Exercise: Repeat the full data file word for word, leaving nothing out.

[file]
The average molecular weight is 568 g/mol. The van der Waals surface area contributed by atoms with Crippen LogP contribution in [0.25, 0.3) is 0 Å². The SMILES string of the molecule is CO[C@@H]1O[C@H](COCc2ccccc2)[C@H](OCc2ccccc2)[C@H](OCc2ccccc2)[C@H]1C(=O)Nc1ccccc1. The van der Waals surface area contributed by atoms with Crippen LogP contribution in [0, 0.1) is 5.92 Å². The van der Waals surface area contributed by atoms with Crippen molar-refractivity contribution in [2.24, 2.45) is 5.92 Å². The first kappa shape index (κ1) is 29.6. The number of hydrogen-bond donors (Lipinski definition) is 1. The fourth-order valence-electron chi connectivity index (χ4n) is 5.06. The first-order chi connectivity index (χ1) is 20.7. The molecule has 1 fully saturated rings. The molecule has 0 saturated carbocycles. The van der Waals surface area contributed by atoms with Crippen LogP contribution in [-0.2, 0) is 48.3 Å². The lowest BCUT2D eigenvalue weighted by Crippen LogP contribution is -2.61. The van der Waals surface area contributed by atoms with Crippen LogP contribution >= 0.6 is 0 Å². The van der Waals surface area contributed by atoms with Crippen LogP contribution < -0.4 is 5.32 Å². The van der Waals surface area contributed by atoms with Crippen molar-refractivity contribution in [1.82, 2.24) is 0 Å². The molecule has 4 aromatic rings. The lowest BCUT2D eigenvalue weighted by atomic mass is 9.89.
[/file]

The average molecular weight is 568 g/mol. The van der Waals surface area contributed by atoms with Crippen LogP contribution in [0.25, 0.3) is 0 Å². The SMILES string of the molecule is CO[C@@H]1O[C@H](COCc2ccccc2)[C@H](OCc2ccccc2)[C@H](OCc2ccccc2)[C@H]1C(=O)Nc1ccccc1. The van der Waals surface area contributed by atoms with Crippen LogP contribution in [0, 0.1) is 5.92 Å². The van der Waals surface area contributed by atoms with Crippen molar-refractivity contribution in [2.24, 2.45) is 5.92 Å². The first kappa shape index (κ1) is 29.6. The number of hydrogen-bond donors (Lipinski definition) is 1. The fourth-order valence-electron chi connectivity index (χ4n) is 5.06. The first-order chi connectivity index (χ1) is 20.7. The molecule has 1 fully saturated rings. The molecule has 0 saturated carbocycles. The van der Waals surface area contributed by atoms with Crippen LogP contribution in [-0.2, 0) is 48.3 Å². The lowest BCUT2D eigenvalue weighted by Crippen LogP contribution is -2.61. The van der Waals surface area contributed by atoms with Crippen LogP contribution >= 0.6 is 0 Å². The van der Waals surface area contributed by atoms with Crippen LogP contribution < -0.4 is 5.32 Å². The van der Waals surface area contributed by atoms with Crippen molar-refractivity contribution in [1.82, 2.24) is 0 Å². The molecule has 4 aromatic rings. The lowest BCUT2D eigenvalue weighted by atomic mass is 9.89.